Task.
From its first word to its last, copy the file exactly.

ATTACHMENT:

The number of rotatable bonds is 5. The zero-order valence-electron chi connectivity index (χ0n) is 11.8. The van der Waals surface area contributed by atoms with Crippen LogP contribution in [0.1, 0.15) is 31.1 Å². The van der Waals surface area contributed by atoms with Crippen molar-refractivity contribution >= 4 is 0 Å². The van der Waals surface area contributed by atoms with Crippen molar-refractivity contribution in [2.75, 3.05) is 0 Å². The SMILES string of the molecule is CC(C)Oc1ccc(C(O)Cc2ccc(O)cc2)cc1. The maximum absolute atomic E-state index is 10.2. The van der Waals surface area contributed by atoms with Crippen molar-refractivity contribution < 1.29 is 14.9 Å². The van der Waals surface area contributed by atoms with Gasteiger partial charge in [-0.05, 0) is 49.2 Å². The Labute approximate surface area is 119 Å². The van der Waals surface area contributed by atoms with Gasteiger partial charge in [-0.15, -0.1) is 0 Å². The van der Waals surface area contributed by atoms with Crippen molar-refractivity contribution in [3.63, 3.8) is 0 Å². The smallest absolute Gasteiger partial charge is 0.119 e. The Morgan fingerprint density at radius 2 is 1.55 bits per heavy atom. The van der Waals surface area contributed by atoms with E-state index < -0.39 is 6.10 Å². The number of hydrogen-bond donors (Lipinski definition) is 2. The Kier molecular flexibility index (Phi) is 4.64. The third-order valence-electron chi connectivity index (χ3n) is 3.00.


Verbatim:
The number of rotatable bonds is 5. The zero-order valence-electron chi connectivity index (χ0n) is 11.8. The van der Waals surface area contributed by atoms with Crippen LogP contribution in [0.1, 0.15) is 31.1 Å². The van der Waals surface area contributed by atoms with Crippen molar-refractivity contribution >= 4 is 0 Å². The van der Waals surface area contributed by atoms with Crippen molar-refractivity contribution in [2.75, 3.05) is 0 Å². The SMILES string of the molecule is CC(C)Oc1ccc(C(O)Cc2ccc(O)cc2)cc1. The maximum absolute atomic E-state index is 10.2. The van der Waals surface area contributed by atoms with Crippen molar-refractivity contribution < 1.29 is 14.9 Å². The van der Waals surface area contributed by atoms with Gasteiger partial charge in [-0.05, 0) is 49.2 Å². The Labute approximate surface area is 119 Å². The van der Waals surface area contributed by atoms with Gasteiger partial charge in [-0.15, -0.1) is 0 Å². The van der Waals surface area contributed by atoms with Crippen molar-refractivity contribution in [3.63, 3.8) is 0 Å². The smallest absolute Gasteiger partial charge is 0.119 e. The Morgan fingerprint density at radius 2 is 1.55 bits per heavy atom. The van der Waals surface area contributed by atoms with E-state index < -0.39 is 6.10 Å². The number of hydrogen-bond donors (Lipinski definition) is 2. The Kier molecular flexibility index (Phi) is 4.64. The third-order valence-electron chi connectivity index (χ3n) is 3.00.